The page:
In the past 15 years, the number of Master's degree programs in Health Professions Education (MHPE) has grown from 7 to 121 programs worldwide. New MHPE programs continue to be developed each year, due to increased demand for individuals with specialized knowledge concerning how to best educate future health professionals. During the 2012 Association of Medical Education in Europe (AMEE) meeting in Lyon, France, a symposium was organized to explore the reasons for the proliferation of MHPE programs worldwide. In particular, the issues explored included the need for such programs, their outcomes in developing education leaders and scholars in HPE, and facilitators, barriers and models for initiating such programs. This paper synthesizes the discussion during this symposium. Some of the reasons for enrolling in a Master's degree program in HPE include the formal credential, knowledge of a number of theories and frameworks, new approaches to problems and ways of thinking, the mentored project, and networking and working with faculty and students. The uniqueness of being a trainee in an MHPE program is the immersion in the medical education environment and the assimilation of a new approach to scholarship and a new approach to leadership. PMID:24161013

  19. Steps for Strengthening the Health Education Profession

    ERIC Educational Resources Information Center

    Perales, Daniel

    2012-01-01

    Since its founding in 1950, the Society for Public Health Education (SOPHE) has evolved in response to the changing needs of both the public and the profession. This SOPHE Presidential Address provides a brief review of SOPHE's history and the legacy of its achievements over some 60 years. It also describes how new challenges being created by the…

  20. Association of trait and specific hopes: cross sectional study on students and workers of health professions in Split, Croatia.

    PubMed

    Malički, Mario; Marković, Domagoj; Marušić, Matko

    2016-01-01

    Introduction. Hope (hoping) is most commonly assessed as a dispositional trait and associated with quality of life, self-care agency and non-attempts of suicide. However, little research has been conducted on hoping for specific events. Materials and Methods. We distributed a survey consisting of Integrative Hope Scale (IHS) and visual analogue scales on which respondents could declare their levels (intensity) of hope for specific events, to all first year health students enrolled at the University Department of Health Studies, Split, Croatia in 2011/2012, as well as to working health professionals attending a nursing conference in April 2012. Results. A total of 161 (89.4%) students and 88 (89.8%) working health professionals returned the completed questionnaires. We found high trait hope scores of students and working health professionals (Md = 111, 95% CI [109-113] vs. Md = 115, 95% CI [112-119]; U = 5,353, P = 0.065), and weak to moderate correlations of trait and specific hopes (r = 0.18-0.48, Spearman's rank correlation coefficient). Students and workers reported 31 different things they hoped for most in life, of which the most prevalent were being healthy and happy. There was very little agreement between participants' reported influence of the four factors compromising the trait hope (self-confidence, ambition, optimism, and social support) on their specific hopes. Conclusions. Our findings, while strengthening the validity of hope as a trait, indicate that specific hopes of individuals are moderated by factors not captured by the IHS trait scale. Further research should explore specific hoping in detail, as well as the effectiveness of interventions aimed at increasing specific or generalized hoping. PMID:26819851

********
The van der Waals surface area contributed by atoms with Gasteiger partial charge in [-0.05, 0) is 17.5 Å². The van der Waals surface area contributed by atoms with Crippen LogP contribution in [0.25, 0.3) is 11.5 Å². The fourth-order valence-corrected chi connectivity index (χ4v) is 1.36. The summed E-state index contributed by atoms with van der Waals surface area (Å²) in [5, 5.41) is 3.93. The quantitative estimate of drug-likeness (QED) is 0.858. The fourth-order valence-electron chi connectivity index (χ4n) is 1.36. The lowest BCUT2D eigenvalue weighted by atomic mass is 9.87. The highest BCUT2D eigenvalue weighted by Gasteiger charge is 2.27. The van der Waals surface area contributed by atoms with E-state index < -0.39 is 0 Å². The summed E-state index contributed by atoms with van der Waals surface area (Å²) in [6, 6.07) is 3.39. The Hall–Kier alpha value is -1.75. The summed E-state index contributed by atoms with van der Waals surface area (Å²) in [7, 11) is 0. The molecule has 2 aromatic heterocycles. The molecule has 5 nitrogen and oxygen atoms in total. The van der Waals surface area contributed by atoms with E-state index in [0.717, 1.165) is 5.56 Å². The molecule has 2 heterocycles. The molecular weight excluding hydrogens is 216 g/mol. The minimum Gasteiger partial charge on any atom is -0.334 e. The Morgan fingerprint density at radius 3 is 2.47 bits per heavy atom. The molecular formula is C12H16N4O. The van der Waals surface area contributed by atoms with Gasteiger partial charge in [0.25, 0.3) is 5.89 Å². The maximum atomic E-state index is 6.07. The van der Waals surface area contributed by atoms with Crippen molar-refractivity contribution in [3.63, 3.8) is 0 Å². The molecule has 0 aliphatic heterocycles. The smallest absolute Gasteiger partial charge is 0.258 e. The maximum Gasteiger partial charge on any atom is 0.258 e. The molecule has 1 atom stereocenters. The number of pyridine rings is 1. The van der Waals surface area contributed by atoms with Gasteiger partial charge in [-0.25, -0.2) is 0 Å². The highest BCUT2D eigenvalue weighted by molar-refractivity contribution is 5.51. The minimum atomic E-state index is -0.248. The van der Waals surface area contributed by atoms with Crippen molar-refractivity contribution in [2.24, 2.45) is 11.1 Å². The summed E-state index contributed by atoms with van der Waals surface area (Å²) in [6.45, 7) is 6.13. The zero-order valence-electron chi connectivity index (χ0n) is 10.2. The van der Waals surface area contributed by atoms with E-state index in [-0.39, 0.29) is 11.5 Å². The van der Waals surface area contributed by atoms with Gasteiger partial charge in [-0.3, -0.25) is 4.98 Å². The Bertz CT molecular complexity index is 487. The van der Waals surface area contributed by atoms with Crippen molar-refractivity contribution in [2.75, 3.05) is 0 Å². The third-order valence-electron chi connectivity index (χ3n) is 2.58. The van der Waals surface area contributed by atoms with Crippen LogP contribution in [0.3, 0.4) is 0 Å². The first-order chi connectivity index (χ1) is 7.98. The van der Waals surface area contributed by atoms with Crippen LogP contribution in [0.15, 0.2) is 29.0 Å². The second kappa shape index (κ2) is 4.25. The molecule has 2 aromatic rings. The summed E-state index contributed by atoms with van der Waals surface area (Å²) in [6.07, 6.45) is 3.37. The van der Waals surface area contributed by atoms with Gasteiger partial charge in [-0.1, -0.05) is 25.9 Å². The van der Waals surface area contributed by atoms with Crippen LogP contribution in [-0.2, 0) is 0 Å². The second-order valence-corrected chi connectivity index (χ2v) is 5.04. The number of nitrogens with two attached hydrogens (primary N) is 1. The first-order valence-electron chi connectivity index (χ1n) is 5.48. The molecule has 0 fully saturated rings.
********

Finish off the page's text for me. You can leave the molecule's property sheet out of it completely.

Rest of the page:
1. Association of trait and specific hopes: cross sectional study on students and workers of health professions in Split, Croatia

    PubMed Central

    Marković, Domagoj; Marušić, Matko

    2016-01-01

    Introduction. Hope (hoping) is most commonly assessed as a dispositional trait and associated with quality of life, self-care agency and non-attempts of suicide. However, little research has been conducted on hoping for specific events. Materials and Methods. We distributed a survey consisting of Integrative Hope Scale (IHS) and visual analogue scales on which respondents could declare their levels (intensity) of hope for specific events, to all first year health students enrolled at the University Department of Health Studies, Split, Croatia in 2011/2012, as well as to working health professionals attending a nursing conference in April 2012. Results. A total of 161 (89.4%) students and 88 (89.8%) working health professionals returned the completed questionnaires. We found high trait hope scores of students and working health professionals (Md = 111, 95% CI [109–113] vs. Md = 115, 95% CI [112–119]; U = 5,353, P = 0.065), and weak to moderate correlations of trait and specific hopes (r = 0.18–0.48, Spearman’s rank correlation coefficient). Students and workers reported 31 different things they hoped for most in life, of which the most prevalent were being healthy and happy. There was very little agreement between participants’ reported influence of the four factors compromising the trait hope (self-confidence, ambition, optimism, and social support) on their specific hopes. Conclusions. Our findings, while strengthening the validity of hope as a trait, indicate that specific hopes of individuals are moderated by factors not captured by the IHS trait scale. Further research should explore specific hoping in detail, as well as the effectiveness of interventions aimed at increasing specific or generalized hoping. PMID:26819851